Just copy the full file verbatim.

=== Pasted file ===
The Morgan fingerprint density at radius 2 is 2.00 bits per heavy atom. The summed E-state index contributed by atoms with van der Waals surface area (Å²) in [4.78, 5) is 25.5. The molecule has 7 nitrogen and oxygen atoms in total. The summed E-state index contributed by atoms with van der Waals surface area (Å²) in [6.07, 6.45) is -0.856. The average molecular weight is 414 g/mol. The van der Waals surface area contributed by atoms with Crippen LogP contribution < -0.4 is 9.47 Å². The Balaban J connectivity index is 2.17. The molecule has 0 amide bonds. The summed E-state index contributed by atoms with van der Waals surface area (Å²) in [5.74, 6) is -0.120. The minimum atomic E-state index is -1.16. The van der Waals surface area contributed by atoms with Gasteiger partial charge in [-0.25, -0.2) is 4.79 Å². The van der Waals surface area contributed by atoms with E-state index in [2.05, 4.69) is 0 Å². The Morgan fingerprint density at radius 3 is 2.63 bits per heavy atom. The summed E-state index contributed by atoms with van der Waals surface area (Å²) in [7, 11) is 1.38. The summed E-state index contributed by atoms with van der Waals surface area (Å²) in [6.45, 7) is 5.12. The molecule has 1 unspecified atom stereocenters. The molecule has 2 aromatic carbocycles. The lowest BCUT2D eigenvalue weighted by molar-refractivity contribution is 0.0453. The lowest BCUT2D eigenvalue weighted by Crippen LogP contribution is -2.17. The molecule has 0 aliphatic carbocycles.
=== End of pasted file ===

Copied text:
The Morgan fingerprint density at radius 2 is 2.00 bits per heavy atom. The summed E-state index contributed by atoms with van der Waals surface area (Å²) in [4.78, 5) is 25.5. The molecule has 7 nitrogen and oxygen atoms in total. The summed E-state index contributed by atoms with van der Waals surface area (Å²) in [6.07, 6.45) is -0.856. The average molecular weight is 414 g/mol. The van der Waals surface area contributed by atoms with Crippen LogP contribution < -0.4 is 9.47 Å². The Balaban J connectivity index is 2.17. The molecule has 0 amide bonds. The summed E-state index contributed by atoms with van der Waals surface area (Å²) in [5.74, 6) is -0.120. The minimum atomic E-state index is -1.16. The van der Waals surface area contributed by atoms with Gasteiger partial charge in [-0.25, -0.2) is 4.79 Å². The van der Waals surface area contributed by atoms with E-state index in [2.05, 4.69) is 0 Å². The Morgan fingerprint density at radius 3 is 2.63 bits per heavy atom. The summed E-state index contributed by atoms with van der Waals surface area (Å²) in [7, 11) is 1.38. The summed E-state index contributed by atoms with van der Waals surface area (Å²) in [6.45, 7) is 5.12. The molecule has 1 unspecified atom stereocenters. The molecule has 2 aromatic carbocycles. The lowest BCUT2D eigenvalue weighted by molar-refractivity contribution is 0.0453. The lowest BCUT2D eigenvalue weighted by Crippen LogP contribution is -2.17. The molecule has 0 aliphatic carbocycles.